The passage quoted in the question continues as follows:
Our greatest living phonetic expert (wild horses shall not drag it from us!) has left no stone unturned in his efforts to delucidate and compare the verse recited and has found it bears a striking resemblance (the italics are ours) to the ranns† of ancient Celtic bards. We are not speaking so much of those delightful lovesongs with which the writer who conceals his identity under the graceful pseudonym of the Little Sweet Branch has familiarised the bookloving world but rather (as a contributor D. O. C. points out in an interesting communication published by an evening contemporary) of the harsher and more personal note which is found in the satirical effusions of the famous Raftery and of Donal MacConsidine to say nothing of a more modern lyrist at present very much in the public eye. We subjoin a specimen which has been rendered into English by an eminent scholar whose name for the moment we are not at liberty to disclose though we believe that our readers will find the topical allusion rather more than an indication. The metrical system of the canine original, which recalls the intricate alliterative and isosyllabic rules of the Welsh englyn,‡ is infinitely more complicated but we believe our readers will agree that the spirit has been well caught.
James Joyce (1922). Ulysses, chapter 12. Project Gutenberg.
† “A piece of Irish verse; a stanza, a quatrain” (OED) ‡ “In Welsh poetry, a stanza (now always a quatrain) of a certain metrical structure” (OED)
The pseudonym indicates that this is Douglas Hyde, a leading figure in the Gaelic revival of the late 19th century, who published under the pen-name An Craoibhín Aoibhinn meaning “Little Sweet Branch”. Joyce’s description of him as the “greatest living phonetic expert” is likely sarcastic, for, as a child, Hyde had developed his own phonetic system to transcribe the Irish language:
Irish was a language he had to learn viva voce […]. Using symbols and spellings from French, Greek, English, and (later, when he was introduced to it) German, Douglas devised for himself as a study aid a phonetic system from which he could record in writing the useful phrases, wise sayings, and snatches of poetry and song that he was then acquiring daily. “Noreya ve dhoul rotin,” Douglas’s phonetic rendering of nuair bhí an diabhal ró-tinn (when the devil was very sick), a case in point, begins one of the many Irish-language stories he transcribed in his exercise book, using the system he had developed.
Janet Egleson Dunleavy & Gareth W. Dunleavy (1991). Douglas Hyde: A Maker of Modern Ireland, p. 30. University of California Press.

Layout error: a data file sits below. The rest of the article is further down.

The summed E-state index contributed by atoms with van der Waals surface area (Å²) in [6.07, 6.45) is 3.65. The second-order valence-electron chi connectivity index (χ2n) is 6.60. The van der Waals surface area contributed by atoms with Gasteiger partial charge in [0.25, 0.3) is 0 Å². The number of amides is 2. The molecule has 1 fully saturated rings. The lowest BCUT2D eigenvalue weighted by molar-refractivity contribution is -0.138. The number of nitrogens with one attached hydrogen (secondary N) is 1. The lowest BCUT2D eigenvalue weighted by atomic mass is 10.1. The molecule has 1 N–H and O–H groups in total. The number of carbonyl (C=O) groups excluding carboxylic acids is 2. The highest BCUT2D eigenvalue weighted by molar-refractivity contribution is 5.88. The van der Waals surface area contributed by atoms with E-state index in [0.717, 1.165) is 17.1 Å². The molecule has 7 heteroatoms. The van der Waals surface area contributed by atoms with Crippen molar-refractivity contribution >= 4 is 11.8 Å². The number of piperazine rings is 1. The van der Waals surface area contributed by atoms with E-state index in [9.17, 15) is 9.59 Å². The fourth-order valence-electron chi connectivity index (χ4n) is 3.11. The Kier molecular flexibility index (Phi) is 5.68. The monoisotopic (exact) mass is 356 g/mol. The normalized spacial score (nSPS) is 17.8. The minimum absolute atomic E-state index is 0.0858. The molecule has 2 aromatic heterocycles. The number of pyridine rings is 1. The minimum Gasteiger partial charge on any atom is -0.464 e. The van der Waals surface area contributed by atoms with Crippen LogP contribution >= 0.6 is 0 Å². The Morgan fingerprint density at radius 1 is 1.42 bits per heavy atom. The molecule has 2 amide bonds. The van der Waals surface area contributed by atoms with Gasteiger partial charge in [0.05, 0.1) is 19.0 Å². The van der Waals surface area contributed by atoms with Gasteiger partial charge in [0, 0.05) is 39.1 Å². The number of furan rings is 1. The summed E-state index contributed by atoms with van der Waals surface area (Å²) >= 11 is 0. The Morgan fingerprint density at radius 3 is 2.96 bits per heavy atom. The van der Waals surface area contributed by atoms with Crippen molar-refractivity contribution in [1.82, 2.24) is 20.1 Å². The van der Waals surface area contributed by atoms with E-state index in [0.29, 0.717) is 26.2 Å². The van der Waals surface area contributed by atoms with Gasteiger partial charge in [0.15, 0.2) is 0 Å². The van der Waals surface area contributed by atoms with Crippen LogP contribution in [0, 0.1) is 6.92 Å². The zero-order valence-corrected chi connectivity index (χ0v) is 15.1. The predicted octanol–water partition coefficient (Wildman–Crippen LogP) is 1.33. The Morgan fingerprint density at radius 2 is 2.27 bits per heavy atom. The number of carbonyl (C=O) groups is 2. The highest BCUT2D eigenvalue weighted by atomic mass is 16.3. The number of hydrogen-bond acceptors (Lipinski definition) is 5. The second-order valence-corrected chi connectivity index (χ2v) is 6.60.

Joyce’s emphasis on “striking” picks out a word that Hyde was over-fond of:
Who were those Celts, of whose race the Irish are to-day perhaps the most striking representatives? (p. 1)
One of the most striking features of their external policy (p. 6)
The complete difference between the names of the Indian, Hellenic, Italic, Teutonic, and Celtic gods is very striking (p. 14)
a land which presents so many and so striking analogies (p. 58)
The classical reader need hardly be reminded of the striking resemblance (p. 111)
parallels […] which seem altogether too striking to be fortuitous (p. 198)
A striking passage in one of Renan’s books (p. 225)
the most striking king that ever reigned in pagan Ireland (p. 246)
to which he receives the following striking answer (p. 248)
A striking instance of how the Ossianic tale continued to develop (p. 375)
one of the most striking figures in both the literary and political history (pp. 419–420)
Douglas Hyde (1899). A Literary History of Ireland from Earliest Times to the Present Day. London: T. F. Unwin.
In the remainder of the paragraph in Ulysses, Joyce continues to allude to and parody Hyde’s works:
‘Those delightful lovesongs’ are The Love Songs of Connacht, a collection of Gaelic folk ballads which Hyde gathered and first published, with his own English renderings, in 1893. Anthony Raftery was an itinerant bard of the early nineteenth century whose poems, extant until then only in oral tradition, were rescued from oblivion and edited by Hyde in 1903. MacConsidine, another collector of Irish folklore, is cited a number of times in the notes to The Love Songs of Connacht. The talk of ‘intricate alliterative and isosyllabic rules of the Welsh englyn’ is a fair sample of the somewhat turgid style of Hyde’s Literary History of Ireland. Garryowen’s poem, which completes the interpolation, is in the form of a curse, a genre of Irish poetry familiar, of course, to Hyde, who includes some examples in another of his collections with the observation that ‘This book would not be complete without one or two of them being in it.’†
Alan M. Cohn (1962). ‘Douglas Hyde in Ulysses’. English Studies 43:1–6, p. 256.
† Douglas Hyde (1906). The Religious Songs of Connacht, p. 267. Dublin: M. H. Gill and Son.
There does not seem to be a consensus on whom Joyce meant by “a more modern lyrist at present very much in the public eye”.
The anonymous “more modern lyrist” could potentially be William Butler Yeats, as Declan Kiberd suggests, or perhaps even Joyce himself.
Sam Slote (2009). ‘Garryowen and the Bloody Mangy Mongrel of Irish Modernity’. James Joyce Quarterly 46:3/4, p. 552.
The parenthetical “wild horses shall not drag it from us” also remains a puzzle. I can only guess that this is a joke that would be clearer if we were experts on the Gaelic revival. Perhaps the joke is that Hyde’s pseudonym was not actually very pseudonymous since his published work has both names: see for example the title page for Love Songs of Connacht.